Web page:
DAZN dropped as BT Sport scores exclusive JV talks with Discovery

  • BT announces exclusive sports joint venture discussions with Discovery
  • DAZN to miss out on the English Premier League football rights it covets
  • Will allow BT to focus on its core business, which requires attention – it can’t afford any more own goals​
  • Analyst expects the formation of the JV will not signal ‘full time’ for the BT Sport story 

An end game is in sight for the future of BT Sport following the announcement that BT Group has entered into exclusive negotiations with US media giant Discovery to form a joint venture, a move that effectively leaves rival DAZN on the sidelines.

BT has been seeking a partner or buyer for BT Sport since May last year, with sports streaming giant DAZN Group (aka the ‘Netflix for sport’) and Discovery, which already boasts Eurosport among its portfolio of broadcast channels, both in the frame to do a deal at various times during the past few months: Indeed, DAZN was tipped as the favourite to strike a deal only weeks ago. 

Now Discovery is in the driving seat, with plans to create a “sport and entertainment offering” for viewers in the UK and Republic of Ireland through a combination of BT Sport and Eurosport UK. The partners are hoping the new combined outfit, which will be equally owned and still include BT Sport’s various sports broadcast rights deals – including the highly-prized but also very expensive license to broadcast some English Premier League (EPL) football/soccer matches – will be operational before the end of 2022.  

Combined, the duo would have a broad and enticing line-up for sports fans, including rights to show the Olympic Games, UEFA Champions League, UEFA Europa League, cycling Grand Tours, tennis Grand Slams, the winter sport World Cup season and Premiership Rugby, as well as EPL games.

"We are excited about this opportunity with BT Group to offer consumers a stronger and simplified combined sport offering in the U.K. and Ireland, and, more broadly, to advance our strategy of bringing sports and entertainment to more consumers on the platform of their choice," noted JB Perrette, President & CEO of Discovery Streaming & International, in this announcement. "We are aligned with BT Group on a shared vision to maximize the value and appeal of our respective UK sport assets, and we look forward to concluding a deal in the coming weeks."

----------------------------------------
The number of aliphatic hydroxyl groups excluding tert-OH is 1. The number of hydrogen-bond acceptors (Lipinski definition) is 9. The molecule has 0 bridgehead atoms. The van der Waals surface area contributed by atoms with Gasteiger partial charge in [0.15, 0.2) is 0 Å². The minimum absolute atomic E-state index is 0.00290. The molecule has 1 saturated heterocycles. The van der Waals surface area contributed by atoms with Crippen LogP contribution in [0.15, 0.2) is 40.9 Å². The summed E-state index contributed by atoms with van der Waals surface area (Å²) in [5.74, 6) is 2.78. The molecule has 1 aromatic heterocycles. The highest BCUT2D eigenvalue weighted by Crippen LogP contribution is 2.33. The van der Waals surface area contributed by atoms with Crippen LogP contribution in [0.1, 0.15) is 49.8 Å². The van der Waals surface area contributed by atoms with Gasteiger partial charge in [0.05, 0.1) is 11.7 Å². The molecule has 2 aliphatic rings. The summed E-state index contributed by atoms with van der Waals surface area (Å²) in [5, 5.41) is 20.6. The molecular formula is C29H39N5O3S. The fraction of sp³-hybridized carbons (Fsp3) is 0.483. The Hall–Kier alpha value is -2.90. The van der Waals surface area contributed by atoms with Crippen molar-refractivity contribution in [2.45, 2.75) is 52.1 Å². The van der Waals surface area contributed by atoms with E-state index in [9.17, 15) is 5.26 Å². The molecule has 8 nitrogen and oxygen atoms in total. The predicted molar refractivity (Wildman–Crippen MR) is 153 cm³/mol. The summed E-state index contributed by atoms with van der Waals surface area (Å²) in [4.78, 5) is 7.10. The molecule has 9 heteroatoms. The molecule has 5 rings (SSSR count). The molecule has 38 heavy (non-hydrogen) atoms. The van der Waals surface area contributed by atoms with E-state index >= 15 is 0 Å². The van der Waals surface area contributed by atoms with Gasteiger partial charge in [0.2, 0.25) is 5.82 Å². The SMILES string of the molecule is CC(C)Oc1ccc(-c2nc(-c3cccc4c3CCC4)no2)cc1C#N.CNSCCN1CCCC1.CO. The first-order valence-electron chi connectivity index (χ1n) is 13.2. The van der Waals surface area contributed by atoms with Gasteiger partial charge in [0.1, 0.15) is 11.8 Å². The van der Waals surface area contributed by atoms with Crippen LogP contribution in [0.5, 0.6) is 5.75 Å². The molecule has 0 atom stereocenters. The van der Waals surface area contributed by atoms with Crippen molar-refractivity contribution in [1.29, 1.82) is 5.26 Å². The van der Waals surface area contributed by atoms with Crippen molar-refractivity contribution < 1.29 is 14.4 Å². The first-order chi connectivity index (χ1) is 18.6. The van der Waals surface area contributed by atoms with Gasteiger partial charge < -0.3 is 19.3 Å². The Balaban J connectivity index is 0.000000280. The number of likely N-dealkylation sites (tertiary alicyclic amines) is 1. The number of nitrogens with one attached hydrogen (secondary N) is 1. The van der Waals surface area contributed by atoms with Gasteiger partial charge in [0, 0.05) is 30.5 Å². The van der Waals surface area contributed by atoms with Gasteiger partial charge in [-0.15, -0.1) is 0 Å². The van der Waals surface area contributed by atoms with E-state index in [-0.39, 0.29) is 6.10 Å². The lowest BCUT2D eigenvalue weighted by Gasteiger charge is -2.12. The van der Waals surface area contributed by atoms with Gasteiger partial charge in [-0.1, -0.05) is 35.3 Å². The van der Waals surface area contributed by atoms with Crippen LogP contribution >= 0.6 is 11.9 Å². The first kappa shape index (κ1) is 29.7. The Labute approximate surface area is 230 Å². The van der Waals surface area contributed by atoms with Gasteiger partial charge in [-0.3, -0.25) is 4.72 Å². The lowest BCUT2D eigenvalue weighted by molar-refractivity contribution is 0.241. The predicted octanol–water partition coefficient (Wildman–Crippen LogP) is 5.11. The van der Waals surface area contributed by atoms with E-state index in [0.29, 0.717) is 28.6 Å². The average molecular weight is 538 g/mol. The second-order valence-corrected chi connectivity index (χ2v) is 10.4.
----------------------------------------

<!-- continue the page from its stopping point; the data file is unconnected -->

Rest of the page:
This seems like a done deal, but it still means that BT has one foot inside the media business, in which telcos do not have a great track record and which many thought was a risky choice for BT to make when it launched announced its sports broadcasting plans in 2013 and went toe-to-toe with Sky Sports. 

“BT’s move into sports broadcasting has always divided opinion amid the high spend needed to acquire football rights,” notes Kester Mann, Director, Consumer and Connectivity at industry research and consultancy firm CCS Insight, in comments emailed to TelecomTV.

“Initially, BT’s push into sport was successful in countering Sky's bullish move into home broadband more than a decade ago. But it has failed to help turn around a continued decline in average spend and the unit was hit hard by the pandemic due to the closure of pubs and clubs,” adds the analyst. 

“Today’s announcement reflects an ongoing reshaping of the sports distribution model as streaming providers steadily become more influential. Only last year, AT&T agreed to spin off its media business and merge it with Discovery, while Amazon continues to push into sports broadcasting, notably though Premier League football rights and tennis,” notes Mann. 

Indeed, AT&T has exited the media business, as did Verizon, while TIM (Telecom Italia) is now kicking itself (ironically?) for a football streaming deal in Italy that it hoped would drive massive demand for its broadband services, but which backfired and contributed to profit warnings, resignations, a top team reshuffle and a protracted takeover saga at the Italian operator. (See Content is no longer king for the US telco giants.)

But with a JV deal, BT still has one foot(ball) in the media sector door and, as the joint owner of an extensive sports broadcaster, will not have rid itself of the demands on its resources and funds that such an operation carries, though at least the costs will be shared and operational synergies will no doubt be identified.

Is this the best outcome for BT? Or the makings of another telco media balls-up? CCS Insight’s Mann believes the formation of the joint venture will not signal the final whistle on BT’s sporting life.

“As the operator ups its focus on networks and connectivity, particularly its growing ambition in full-fibre, an eventual sale of any joint venture with Discovery could be the likely end-game for the operator,” writes Mann.

Whatever the outcome, BT’s investors will be praying the operator can avoid an own goal, because right now it has its hands full just trying to stabilise the core telecoms business around its 5G and fibre-to-the-premises rollouts, as today’s fiscal nine months trading update showed

BT’s share price was down by almost 5% to 186.2 pence on the London Stock Exchange at lunchtime today as news of the JV agreement and an expected 2% decline in full fiscal year revenues for the operator reached investors.  

- Ray Le Maistre, Editorial Director, TelecomTV

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